Most charities struggle with donor retention -- the larger you are, the more likely you are to have lapsed supporters overshadowing your active ones. Larger charities that rely heavily on direct fund-raising channels also often attract the wrong type of donors. Supporters that are signed up on a whim suffer buyer’s remorse (especially since there isn’t a physical product to keep them engaged), and many cancel either before the first direct debit has even left their account or soon after.
To know whom to target, charities need to determine which types of individuals will be the most committed and valuable to their organisation. They need to know what good donors look like. Charities can use the supporter data they already have to determine what their highest-value donors look like from a geographic and demographic perspective. Knowing whether supporters are affluent or from a community that may understand the problems the charity addresses will help them establish high-level propensity. Once they know where to find likely supporters, planning future acquisition campaigns becomes easier and you can focus on how you acquired those donors as another important parameter affecting Lifetime Value.
The acquisition channel can be crucial. A person who actively seeks out a charity’s Web site and then signs up to donate by direct debit will typically have a higher lifetime value than someone who signed up by being asked on the street. Their pre-donation journey more closely resembles the typical ‘AIDA -- Awareness, Interest, Desire, Action’ buying process, which means they have a lot of time to think about their decision, and buyer’s remorse (and the cancellations that come with it) will be less likely. Understanding what drives these donors to the site and scaling up this volume can be very effective.
Likewise, donors who support a charity in more than one way, for example -- such as monthly donations, volunteering and participating in events -- are almost always more valuable to an organisation.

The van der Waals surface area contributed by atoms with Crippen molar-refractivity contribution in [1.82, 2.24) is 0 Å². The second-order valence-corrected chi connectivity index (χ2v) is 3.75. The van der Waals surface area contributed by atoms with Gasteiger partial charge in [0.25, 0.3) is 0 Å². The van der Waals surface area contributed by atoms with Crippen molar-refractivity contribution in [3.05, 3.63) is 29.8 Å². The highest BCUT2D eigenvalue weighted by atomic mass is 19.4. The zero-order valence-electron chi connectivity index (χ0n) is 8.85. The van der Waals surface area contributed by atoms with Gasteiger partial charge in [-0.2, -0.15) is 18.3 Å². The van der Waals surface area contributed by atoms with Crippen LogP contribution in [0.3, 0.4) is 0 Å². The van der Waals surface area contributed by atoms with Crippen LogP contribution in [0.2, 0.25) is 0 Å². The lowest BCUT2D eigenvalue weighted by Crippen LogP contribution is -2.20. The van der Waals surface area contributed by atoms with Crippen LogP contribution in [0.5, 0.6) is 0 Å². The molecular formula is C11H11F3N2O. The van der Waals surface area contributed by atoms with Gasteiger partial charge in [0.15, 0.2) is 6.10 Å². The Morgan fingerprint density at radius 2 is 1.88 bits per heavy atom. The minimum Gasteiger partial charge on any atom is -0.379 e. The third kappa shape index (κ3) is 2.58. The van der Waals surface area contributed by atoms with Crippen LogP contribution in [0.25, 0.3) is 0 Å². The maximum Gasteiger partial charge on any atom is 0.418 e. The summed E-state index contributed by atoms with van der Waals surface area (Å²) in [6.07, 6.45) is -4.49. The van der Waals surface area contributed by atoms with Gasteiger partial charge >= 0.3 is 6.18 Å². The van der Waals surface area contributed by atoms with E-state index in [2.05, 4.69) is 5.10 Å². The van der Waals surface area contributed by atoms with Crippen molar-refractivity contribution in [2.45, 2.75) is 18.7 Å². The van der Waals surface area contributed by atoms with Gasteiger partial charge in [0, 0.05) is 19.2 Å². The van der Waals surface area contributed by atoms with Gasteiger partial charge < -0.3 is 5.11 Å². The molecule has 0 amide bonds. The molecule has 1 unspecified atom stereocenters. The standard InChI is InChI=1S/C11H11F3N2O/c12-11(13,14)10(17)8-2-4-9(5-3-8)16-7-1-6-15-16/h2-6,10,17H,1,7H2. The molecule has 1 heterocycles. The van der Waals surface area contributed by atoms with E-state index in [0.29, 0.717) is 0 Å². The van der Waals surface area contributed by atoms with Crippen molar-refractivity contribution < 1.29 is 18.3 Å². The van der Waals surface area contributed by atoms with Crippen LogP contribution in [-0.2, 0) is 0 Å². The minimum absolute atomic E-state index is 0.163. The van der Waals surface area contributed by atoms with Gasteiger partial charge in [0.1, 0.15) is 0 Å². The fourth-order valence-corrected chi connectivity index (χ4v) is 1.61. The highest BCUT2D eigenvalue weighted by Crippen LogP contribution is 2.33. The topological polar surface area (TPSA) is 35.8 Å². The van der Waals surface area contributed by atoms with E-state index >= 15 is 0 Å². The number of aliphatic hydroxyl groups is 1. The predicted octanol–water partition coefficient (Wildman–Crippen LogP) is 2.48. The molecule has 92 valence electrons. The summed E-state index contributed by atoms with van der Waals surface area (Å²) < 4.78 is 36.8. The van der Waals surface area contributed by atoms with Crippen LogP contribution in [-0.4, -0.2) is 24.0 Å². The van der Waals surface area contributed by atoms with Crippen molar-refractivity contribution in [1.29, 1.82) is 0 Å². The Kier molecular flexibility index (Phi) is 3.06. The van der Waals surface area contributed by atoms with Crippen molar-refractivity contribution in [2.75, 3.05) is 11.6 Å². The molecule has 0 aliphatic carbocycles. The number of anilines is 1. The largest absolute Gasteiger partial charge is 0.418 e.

As charities now have so much data from former donors the organisation has invested in acquiring, almost all will have standard reactivation programmes. These often make use of a recency/frequency/value (RFV) model to target who is most likely to re-start their support. However, more sophisticated charities supplement their reactivation programmes with content campaigns designed to gauge a lapsed donor’s interest in re-engagement -- this data is then used to better target reactivation telemarketing or direct mail efforts.
Lastly, it has to be said that while many charities do have de-duping, cleansing and matching processes that run before major campaigns, cleaning up a database periodically isn’t good enough. Donors generally see a charity as one organisation -- despite engaging with it in different ways. So when they tell one department that they, for example, no longer want to receive anything by post, they expect the entire charity to stop sending them digital appeals immediately. Integrating the systems and using a single campaign management tool for all departments helps avoid breaches of data protection.
Charities with a proper data management strategy in place will be able to better target higher-value donors. They will also be able to reactivate more of their lapsed supporters and maximise the value of their existing data sets. They already have much of the information they need to be successful, but proper database management and analysis is often lacking. They have to integrate their systems and improve their data analysis to effectively increase their support -- and this must be driven top-down by senior management.